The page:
“In the past 40 years, nothing has changed in Chiatura. Just like human beings die when they are old, also the infrastructure of our city is dying. We need a lot of money to change the system — but only the government can provide it. In autumn, our city will start a complete rehabilitation and repair of the whole system.“
- Malkhazi Mikhelidze, director of the water company of Chiatura
Shaking. Stumbling. The bus rolls with screeching tyres through the landscape. In the distance, high up the hills, you can see cable cars. Chiatura. The landscape melts slowly with the stone and concrete of the city. The trees recede; the houses increase.
The bus stops. Arrives. The dusty air burns in the eyes, the lungs whistle — protesting. The people are hectic here. A few young people; too many old people.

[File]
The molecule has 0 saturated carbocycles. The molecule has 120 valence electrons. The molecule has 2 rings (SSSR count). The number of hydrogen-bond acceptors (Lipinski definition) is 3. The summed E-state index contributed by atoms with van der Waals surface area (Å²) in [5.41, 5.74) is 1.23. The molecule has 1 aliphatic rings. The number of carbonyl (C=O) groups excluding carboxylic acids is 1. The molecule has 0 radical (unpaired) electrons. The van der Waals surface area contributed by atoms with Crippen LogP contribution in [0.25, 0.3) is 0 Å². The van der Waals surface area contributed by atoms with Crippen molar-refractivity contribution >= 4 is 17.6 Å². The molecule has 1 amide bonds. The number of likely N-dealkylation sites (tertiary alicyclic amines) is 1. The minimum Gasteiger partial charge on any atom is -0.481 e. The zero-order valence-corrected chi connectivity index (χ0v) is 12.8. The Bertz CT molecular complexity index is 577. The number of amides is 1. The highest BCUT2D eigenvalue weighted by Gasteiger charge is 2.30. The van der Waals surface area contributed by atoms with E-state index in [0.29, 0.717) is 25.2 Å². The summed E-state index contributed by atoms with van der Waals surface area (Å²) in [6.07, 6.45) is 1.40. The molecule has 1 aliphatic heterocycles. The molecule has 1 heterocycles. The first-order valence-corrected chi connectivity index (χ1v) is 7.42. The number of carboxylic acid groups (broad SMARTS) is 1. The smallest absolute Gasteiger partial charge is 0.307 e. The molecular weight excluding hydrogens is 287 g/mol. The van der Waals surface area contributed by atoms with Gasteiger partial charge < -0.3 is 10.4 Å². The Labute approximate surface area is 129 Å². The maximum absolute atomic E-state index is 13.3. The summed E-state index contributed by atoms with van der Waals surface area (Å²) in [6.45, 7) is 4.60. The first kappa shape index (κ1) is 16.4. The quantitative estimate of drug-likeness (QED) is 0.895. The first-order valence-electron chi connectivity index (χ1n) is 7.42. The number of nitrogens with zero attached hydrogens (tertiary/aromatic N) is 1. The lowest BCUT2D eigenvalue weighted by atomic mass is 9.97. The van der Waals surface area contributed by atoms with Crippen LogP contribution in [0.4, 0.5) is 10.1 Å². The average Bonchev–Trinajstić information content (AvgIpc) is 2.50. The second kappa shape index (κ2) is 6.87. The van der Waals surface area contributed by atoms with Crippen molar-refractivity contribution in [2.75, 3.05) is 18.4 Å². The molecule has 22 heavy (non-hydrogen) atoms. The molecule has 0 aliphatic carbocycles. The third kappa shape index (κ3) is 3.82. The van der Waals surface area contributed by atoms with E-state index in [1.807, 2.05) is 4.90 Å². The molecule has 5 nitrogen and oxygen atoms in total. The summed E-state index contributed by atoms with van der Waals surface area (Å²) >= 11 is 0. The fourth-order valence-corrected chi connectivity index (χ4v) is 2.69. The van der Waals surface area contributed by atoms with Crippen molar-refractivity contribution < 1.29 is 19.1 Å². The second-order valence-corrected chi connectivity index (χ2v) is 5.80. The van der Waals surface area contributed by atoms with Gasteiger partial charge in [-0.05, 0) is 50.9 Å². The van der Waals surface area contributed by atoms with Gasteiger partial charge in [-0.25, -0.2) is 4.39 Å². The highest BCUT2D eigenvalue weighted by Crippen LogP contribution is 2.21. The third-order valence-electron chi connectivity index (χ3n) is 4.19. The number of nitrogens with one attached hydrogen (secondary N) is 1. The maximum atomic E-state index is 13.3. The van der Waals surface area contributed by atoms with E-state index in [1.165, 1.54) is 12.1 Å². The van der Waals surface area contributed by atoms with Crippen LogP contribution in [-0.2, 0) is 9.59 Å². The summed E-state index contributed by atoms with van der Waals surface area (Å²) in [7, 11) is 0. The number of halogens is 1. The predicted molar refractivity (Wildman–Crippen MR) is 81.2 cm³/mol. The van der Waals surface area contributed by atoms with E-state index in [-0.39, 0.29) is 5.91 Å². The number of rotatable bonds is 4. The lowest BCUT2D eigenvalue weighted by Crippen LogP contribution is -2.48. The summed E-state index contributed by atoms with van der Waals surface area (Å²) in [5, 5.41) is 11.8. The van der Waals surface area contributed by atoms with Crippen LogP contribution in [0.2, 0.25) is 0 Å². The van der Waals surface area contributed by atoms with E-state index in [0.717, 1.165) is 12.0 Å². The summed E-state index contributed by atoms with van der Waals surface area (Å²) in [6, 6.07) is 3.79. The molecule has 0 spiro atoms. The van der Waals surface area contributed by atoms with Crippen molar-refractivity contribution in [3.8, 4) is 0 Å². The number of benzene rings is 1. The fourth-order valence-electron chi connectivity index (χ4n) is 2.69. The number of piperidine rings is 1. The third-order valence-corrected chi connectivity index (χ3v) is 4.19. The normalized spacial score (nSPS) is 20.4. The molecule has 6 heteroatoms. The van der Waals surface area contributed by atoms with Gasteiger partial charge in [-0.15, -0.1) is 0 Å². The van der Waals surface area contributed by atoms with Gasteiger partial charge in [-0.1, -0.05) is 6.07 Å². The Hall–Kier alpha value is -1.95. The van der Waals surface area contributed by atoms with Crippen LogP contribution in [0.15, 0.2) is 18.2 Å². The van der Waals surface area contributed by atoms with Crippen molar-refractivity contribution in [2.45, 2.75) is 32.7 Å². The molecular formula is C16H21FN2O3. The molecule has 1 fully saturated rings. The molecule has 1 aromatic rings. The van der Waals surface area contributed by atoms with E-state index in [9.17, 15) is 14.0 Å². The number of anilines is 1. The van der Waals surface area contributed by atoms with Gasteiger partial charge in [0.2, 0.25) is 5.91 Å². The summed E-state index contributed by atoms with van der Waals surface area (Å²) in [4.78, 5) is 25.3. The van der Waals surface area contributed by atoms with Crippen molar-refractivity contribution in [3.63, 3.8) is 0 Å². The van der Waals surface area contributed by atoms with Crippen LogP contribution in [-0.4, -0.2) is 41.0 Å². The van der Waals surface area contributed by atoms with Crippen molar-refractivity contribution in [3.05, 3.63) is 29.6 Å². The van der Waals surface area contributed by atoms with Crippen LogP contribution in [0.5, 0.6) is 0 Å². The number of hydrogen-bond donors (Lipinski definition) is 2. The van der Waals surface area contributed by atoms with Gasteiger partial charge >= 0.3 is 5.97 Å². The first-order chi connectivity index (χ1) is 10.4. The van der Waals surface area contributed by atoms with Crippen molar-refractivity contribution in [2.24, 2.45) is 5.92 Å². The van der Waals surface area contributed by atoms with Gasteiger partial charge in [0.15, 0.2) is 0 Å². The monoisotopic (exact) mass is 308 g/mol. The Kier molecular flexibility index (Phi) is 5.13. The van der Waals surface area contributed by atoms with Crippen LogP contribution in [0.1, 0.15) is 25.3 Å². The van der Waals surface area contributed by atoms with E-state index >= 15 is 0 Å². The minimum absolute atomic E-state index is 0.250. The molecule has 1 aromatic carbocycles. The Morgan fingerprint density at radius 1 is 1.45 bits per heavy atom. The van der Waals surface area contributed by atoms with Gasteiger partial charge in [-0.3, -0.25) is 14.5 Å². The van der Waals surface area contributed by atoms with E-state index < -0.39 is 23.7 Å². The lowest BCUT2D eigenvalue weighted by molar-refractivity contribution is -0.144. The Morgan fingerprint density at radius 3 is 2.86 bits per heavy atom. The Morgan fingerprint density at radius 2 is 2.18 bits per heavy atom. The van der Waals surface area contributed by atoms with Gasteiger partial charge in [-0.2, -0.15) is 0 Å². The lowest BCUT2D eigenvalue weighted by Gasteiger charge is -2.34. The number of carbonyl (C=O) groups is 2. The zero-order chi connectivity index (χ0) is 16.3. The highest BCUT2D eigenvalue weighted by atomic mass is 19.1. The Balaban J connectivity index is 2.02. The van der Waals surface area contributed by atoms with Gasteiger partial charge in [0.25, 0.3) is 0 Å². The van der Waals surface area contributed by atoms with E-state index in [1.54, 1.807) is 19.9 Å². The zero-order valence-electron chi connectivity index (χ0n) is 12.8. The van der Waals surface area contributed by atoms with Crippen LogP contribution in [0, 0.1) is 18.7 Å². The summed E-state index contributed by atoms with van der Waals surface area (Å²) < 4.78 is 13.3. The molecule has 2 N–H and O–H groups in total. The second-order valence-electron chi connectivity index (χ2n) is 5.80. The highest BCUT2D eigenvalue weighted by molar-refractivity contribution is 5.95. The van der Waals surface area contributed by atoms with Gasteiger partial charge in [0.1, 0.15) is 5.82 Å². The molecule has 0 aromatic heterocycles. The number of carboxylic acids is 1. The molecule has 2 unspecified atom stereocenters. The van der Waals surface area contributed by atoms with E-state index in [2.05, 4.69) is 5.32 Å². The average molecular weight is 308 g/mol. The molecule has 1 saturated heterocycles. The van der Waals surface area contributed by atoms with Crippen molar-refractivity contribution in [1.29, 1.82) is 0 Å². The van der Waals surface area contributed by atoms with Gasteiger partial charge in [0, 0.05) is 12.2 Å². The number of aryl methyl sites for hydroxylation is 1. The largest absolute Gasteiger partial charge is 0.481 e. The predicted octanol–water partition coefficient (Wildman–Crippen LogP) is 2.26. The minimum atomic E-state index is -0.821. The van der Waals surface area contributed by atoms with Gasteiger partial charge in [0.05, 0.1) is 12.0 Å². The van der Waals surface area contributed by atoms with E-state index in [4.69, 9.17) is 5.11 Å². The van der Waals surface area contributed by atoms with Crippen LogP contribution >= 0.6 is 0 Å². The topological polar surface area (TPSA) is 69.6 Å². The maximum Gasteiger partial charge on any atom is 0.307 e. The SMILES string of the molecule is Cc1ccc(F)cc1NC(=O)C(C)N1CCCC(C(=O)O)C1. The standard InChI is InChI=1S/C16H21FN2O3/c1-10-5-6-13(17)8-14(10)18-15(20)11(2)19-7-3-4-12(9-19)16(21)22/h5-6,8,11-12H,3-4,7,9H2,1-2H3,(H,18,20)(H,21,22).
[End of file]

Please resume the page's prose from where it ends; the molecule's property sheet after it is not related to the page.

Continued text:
Along the street, which leads to the market, the houses attract attention with their broken fronts. They are like the mirror of the people of the city; grey, weak, old. Many houses are deserted and run-down. The streets are destroyed. The people are shattered. Nobody feels responsible. The city is neglected. The young are leaving — the old are staying. Time is running. Tic. Tac. Tic. Tac. Time to wake up.
Chiatura has to develop; — standstill.
The vividness of the market is an illusion; — standstill.
More work. More commitment. More life; — standstill.
- 2 A School of Chiatura.
- 3 The city hall of Chiatura.
- 6 Abandoned houses
- 8 Residents help a man with his car.
The earth is shaking. The excavator bites forcefully into the rock of the huge pit for mining manganese. A man, who is in the pit, makes arbitrary-seeming gestures in the direction of the excavator driver. Small and insignificant is his appearance compared to the gigantic mine, which seems to destroy every individual. Words. Gestures. Loud, but not loud enough; Big, but not big enough. The small man has no chance against the bellowing of the machines.